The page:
Process 300 is entered when, at operation 302, a request is received to render a web page. For example, an end user using an access device such as a tablet computer attempts to access an article listed on the homepage of a news web site. At operation 302, a request for rendering a web page is received at the page rendering engine. The request specifies at least the web page desired by the end user. This information to be included in the request can be identified by the end user device when, for example, the user clicks on (i.e. selects) a link to particular page feature that is arranged on a rendered web page. Any value or combination of values included in the request (e.g., such as the User-Agent or other HTTP Request values as identified, for example, in http://www.w3.org/Protocols/rfc2616/rfc2616-sec5.html) may be used by the page rendering engine 202 in subsequent processing.

At operation 304, the web page (or template) to be served to the end user is identified. For example, the URL specified with the request may identify the web page, such as, template/page 402 shown in FIG. 4. The identified page 402 may be stored, for example, in database 205.

As noted above, typically a web page includes multiple page features. As described above, each of the page features is rendered separately. At operation 306, therefore, each of the page features that make up the requested web page is rendered.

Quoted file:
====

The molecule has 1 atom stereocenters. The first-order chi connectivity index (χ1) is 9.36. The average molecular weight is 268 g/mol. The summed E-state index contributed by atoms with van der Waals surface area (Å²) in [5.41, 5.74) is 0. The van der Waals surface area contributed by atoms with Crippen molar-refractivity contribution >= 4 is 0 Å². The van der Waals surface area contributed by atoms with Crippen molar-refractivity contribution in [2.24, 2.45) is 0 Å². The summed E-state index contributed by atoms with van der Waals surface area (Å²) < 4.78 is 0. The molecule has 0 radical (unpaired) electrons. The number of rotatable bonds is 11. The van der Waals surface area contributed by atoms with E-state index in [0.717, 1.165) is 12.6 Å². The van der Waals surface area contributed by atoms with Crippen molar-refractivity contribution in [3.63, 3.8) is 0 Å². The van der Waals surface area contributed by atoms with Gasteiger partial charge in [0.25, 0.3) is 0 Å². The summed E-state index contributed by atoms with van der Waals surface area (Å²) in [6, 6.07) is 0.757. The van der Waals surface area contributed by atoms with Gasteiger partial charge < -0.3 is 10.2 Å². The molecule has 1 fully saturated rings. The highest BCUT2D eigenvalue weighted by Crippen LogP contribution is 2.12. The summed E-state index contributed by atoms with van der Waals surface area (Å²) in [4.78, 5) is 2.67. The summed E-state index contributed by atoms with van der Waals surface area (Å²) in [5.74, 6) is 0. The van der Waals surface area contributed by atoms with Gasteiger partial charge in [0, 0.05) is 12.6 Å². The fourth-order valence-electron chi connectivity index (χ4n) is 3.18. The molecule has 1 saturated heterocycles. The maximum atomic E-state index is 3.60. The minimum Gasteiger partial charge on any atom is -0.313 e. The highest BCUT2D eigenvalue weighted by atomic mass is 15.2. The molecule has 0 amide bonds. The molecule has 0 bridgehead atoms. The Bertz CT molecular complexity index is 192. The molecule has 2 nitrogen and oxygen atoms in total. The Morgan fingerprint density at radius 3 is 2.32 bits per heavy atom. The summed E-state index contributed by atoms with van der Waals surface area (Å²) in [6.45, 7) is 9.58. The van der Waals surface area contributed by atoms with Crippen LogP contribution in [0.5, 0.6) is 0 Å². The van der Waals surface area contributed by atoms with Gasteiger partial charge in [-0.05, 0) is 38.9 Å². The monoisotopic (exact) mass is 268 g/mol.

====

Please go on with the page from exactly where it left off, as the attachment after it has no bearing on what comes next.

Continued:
Rendering page features includes, for each page feature, determining all its dependencies. Thus, as shown in FIG. 4, for each page feature 404 the corresponding set of dependencies 406 is determined. The dependencies are determined based upon the respective page feature bundle 412 associated with each page feature. The dependencies may include any and all resources required for page feature composition including JavaScript, CSS, images, and rich media. Additionally, operation 306 also includes aggregating the dependencies individually determined for each page feature. The aggregation may involve collecting all the dependencies for all the features. In some embodiments, aggregation performed at operation 306 may include filtering out of certain selected types of dependencies. For example, where a developer decides that it is somehow advantageous to exclude one or more resources (e.g., when the web editor determines that an already available resource for commenting should be disabled for a sensitive article) from aggregation and optimization in accordance with some embodiments described here, the developer can do this by directly referencing the one or more resources from the page feature code or by simply placing the script/styles directly inline. The aggregated dependencies, as represented by aggregated dependencies 408 derived based upon all page dependencies 406, may be stored in a memory or a persistent memory. These aggregated dependencies may represent a unified set of normalized, page-specific, dependencies for the requested web page.